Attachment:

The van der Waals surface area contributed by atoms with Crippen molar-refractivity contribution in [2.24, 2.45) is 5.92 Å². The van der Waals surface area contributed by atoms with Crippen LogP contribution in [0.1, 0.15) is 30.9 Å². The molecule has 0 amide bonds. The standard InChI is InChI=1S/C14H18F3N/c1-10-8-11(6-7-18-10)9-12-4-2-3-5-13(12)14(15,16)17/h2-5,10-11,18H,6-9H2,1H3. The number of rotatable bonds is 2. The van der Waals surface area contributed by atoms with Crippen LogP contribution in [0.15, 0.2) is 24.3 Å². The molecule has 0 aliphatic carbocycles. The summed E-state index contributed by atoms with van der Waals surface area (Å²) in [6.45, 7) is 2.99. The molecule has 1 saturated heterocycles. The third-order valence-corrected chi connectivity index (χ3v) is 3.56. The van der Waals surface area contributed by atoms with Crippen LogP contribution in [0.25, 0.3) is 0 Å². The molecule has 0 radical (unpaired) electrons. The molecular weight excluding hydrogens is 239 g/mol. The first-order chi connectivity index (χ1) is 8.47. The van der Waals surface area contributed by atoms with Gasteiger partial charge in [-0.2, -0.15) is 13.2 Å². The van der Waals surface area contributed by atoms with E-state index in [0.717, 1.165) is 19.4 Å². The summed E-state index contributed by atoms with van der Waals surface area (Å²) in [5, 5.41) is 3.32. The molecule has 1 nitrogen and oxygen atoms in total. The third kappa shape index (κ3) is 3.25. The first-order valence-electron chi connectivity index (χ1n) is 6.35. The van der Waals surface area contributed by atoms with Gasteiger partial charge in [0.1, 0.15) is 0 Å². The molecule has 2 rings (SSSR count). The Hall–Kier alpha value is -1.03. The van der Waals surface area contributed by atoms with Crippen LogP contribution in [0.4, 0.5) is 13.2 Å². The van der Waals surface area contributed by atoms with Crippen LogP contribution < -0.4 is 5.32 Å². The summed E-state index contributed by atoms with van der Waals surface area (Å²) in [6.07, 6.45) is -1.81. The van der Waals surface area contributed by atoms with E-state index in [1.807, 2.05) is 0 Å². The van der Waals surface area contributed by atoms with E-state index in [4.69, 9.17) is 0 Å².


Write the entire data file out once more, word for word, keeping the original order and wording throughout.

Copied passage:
The van der Waals surface area contributed by atoms with Crippen molar-refractivity contribution in [2.24, 2.45) is 5.92 Å². The van der Waals surface area contributed by atoms with Crippen LogP contribution in [0.1, 0.15) is 30.9 Å². The molecule has 0 amide bonds. The standard InChI is InChI=1S/C14H18F3N/c1-10-8-11(6-7-18-10)9-12-4-2-3-5-13(12)14(15,16)17/h2-5,10-11,18H,6-9H2,1H3. The number of rotatable bonds is 2. The van der Waals surface area contributed by atoms with Crippen LogP contribution in [0.15, 0.2) is 24.3 Å². The molecule has 0 aliphatic carbocycles. The summed E-state index contributed by atoms with van der Waals surface area (Å²) in [6.45, 7) is 2.99. The molecule has 1 saturated heterocycles. The third-order valence-corrected chi connectivity index (χ3v) is 3.56. The van der Waals surface area contributed by atoms with Crippen LogP contribution in [0.25, 0.3) is 0 Å². The molecule has 0 radical (unpaired) electrons. The molecular weight excluding hydrogens is 239 g/mol. The first-order chi connectivity index (χ1) is 8.47. The van der Waals surface area contributed by atoms with Gasteiger partial charge in [-0.2, -0.15) is 13.2 Å². The van der Waals surface area contributed by atoms with E-state index in [0.717, 1.165) is 19.4 Å². The summed E-state index contributed by atoms with van der Waals surface area (Å²) in [5, 5.41) is 3.32. The molecule has 1 nitrogen and oxygen atoms in total. The third kappa shape index (κ3) is 3.25. The first-order valence-electron chi connectivity index (χ1n) is 6.35. The van der Waals surface area contributed by atoms with Gasteiger partial charge in [0.1, 0.15) is 0 Å². The molecule has 2 rings (SSSR count). The Hall–Kier alpha value is -1.03. The van der Waals surface area contributed by atoms with Crippen LogP contribution in [0.4, 0.5) is 13.2 Å². The van der Waals surface area contributed by atoms with Crippen LogP contribution < -0.4 is 5.32 Å². The summed E-state index contributed by atoms with van der Waals surface area (Å²) in [6.07, 6.45) is -1.81. The van der Waals surface area contributed by atoms with E-state index in [1.807, 2.05) is 0 Å². The van der Waals surface area contributed by atoms with E-state index in [4.69, 9.17) is 0 Å².